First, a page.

The question is this: did Charles Wardle resign as a last-ditch attempt to prevent the end of British border controls, and the race-relations problems he thinks would follow? Or did he resign in a mood of bitterness, wittingly to inflame the xenophobia rising in his party and his country?
It has been widely reported that senior ministers express ``puzzlement'' about Mr Wardle's departure. That is true enough. But it hardly conveys the real feelings about him in the higher circles of government. I have rarely witnessed such cold, contemptuous anger. One minister, a firm Major supporter, sat biting back his words and finally snapped: ``It was shameful.''
It was; and to understand why, it is necessary to look again at the situation which provoked him to go.
Yes, the Commission is keen to abolish all remaining internal passport controls. Yes, the European Parliament is goading it, also. Yes, a European court case on the subject is under way, with the Parliament trying to press the Commission to implement fully the nine-year-old commitment on the free movement of peoples. Yes, Jacques Santer is likely to announce in Strasbourg today that the Commission intends to do so. All these things are true and provide petrol to fling on the flames of Europhobia. But ... nevertheless ... however - it has to go the Council of Ministers; this is all ultimately a political matter.
Back in 1985, during Single European Market negotiations, the other heads of government gave Margaret Thatcher a pledge on the subject, written down as the ``solemn and binding declaration'' whose legal status is, admittedly, lower than that of a treaty. But the declaration was, and is, regarded by the British government as an unbreakable commitment from the other signatories.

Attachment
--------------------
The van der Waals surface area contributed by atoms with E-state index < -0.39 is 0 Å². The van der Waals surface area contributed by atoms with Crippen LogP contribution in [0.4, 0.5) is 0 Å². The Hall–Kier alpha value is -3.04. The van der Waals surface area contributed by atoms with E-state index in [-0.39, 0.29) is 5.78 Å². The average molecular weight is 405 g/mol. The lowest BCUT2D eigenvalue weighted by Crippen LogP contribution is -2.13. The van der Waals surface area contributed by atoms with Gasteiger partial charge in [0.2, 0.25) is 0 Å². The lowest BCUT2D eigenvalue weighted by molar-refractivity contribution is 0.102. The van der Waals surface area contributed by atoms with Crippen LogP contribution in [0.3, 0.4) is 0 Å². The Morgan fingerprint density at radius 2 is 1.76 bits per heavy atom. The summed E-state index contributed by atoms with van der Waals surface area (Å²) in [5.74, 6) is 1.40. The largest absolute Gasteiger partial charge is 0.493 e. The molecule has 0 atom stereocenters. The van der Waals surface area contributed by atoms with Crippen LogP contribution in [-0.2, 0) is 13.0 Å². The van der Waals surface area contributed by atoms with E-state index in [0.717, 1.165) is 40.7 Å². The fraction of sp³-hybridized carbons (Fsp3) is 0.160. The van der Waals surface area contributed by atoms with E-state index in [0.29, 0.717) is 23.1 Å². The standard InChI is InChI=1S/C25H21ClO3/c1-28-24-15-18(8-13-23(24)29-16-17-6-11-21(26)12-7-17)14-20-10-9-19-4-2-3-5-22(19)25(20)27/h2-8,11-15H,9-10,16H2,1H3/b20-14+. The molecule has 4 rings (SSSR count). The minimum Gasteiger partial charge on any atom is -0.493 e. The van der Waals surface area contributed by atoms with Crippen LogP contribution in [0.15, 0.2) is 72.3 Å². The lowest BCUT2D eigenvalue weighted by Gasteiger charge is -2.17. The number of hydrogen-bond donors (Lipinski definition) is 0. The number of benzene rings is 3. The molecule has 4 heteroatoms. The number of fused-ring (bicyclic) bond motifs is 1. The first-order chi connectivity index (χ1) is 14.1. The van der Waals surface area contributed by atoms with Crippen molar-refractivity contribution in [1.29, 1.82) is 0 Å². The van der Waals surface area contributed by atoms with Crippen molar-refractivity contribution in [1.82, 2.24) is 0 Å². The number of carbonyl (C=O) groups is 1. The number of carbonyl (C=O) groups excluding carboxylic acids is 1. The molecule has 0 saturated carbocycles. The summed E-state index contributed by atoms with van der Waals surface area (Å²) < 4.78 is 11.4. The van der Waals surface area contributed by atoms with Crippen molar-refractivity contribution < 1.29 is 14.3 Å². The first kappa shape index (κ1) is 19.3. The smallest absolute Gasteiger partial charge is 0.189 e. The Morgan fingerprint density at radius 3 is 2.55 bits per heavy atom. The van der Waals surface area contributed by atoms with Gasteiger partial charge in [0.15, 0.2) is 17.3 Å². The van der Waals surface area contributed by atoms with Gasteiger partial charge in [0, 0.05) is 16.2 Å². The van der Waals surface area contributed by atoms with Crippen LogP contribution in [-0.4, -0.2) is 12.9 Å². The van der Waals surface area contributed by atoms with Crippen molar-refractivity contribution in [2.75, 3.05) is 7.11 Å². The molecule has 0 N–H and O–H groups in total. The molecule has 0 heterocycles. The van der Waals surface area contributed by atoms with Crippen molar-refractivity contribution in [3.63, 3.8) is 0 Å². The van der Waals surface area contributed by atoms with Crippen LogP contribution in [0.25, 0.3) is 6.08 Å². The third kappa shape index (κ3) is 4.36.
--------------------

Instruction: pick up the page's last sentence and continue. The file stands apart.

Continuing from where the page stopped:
If the heads of government decided to break their word by bringing forward contrary proposals to the Council of Ministers, the Major government would use its veto. Britain cannot be forced to abandon border controls that way.
What, though, if Britain is taken to the European Court and loses? This question goes to the heart of the nature of the EU and is, I think, badly misunderstood by the Euro-sceptics. They see the Union as a legal juggernaut, unstoppable by mere national governments, even ones as big in the system as Britain's. They are administrative determinists (poor them).
The British government, though, is convinced that on such an issue the European Court will take a political view. It thinks that the too-easily- forgotten reality of the Union will take effect, which is that in practice it depends on the consent of governments, if not of peoples.
Both France and Germany want Britain, unless it becomes intolerably difficult, to stay in the EU. France needs Britain, to avoid becoming the junior partner in a German-dominated Union; Germany needs Britain, to demonstrate that the Union is more than a German-led bloc. These realities trump the legal paragraphs and bureaucratic proceduralism that dazzle and then hypnotise so many British Euro-phobes.
In this case, all the Government needs to do is to demonstrate that it would provoke a political crisis if it is forced into a corner. Sorry - wrong tense. In the Commons yesterday, Major did just that. He said simply: ``We shall take whatever steps are necessary''. That was a clear and intended signal that if the court pushes the issue, he will refuse to co-operate, and would ignore the court ruling. So?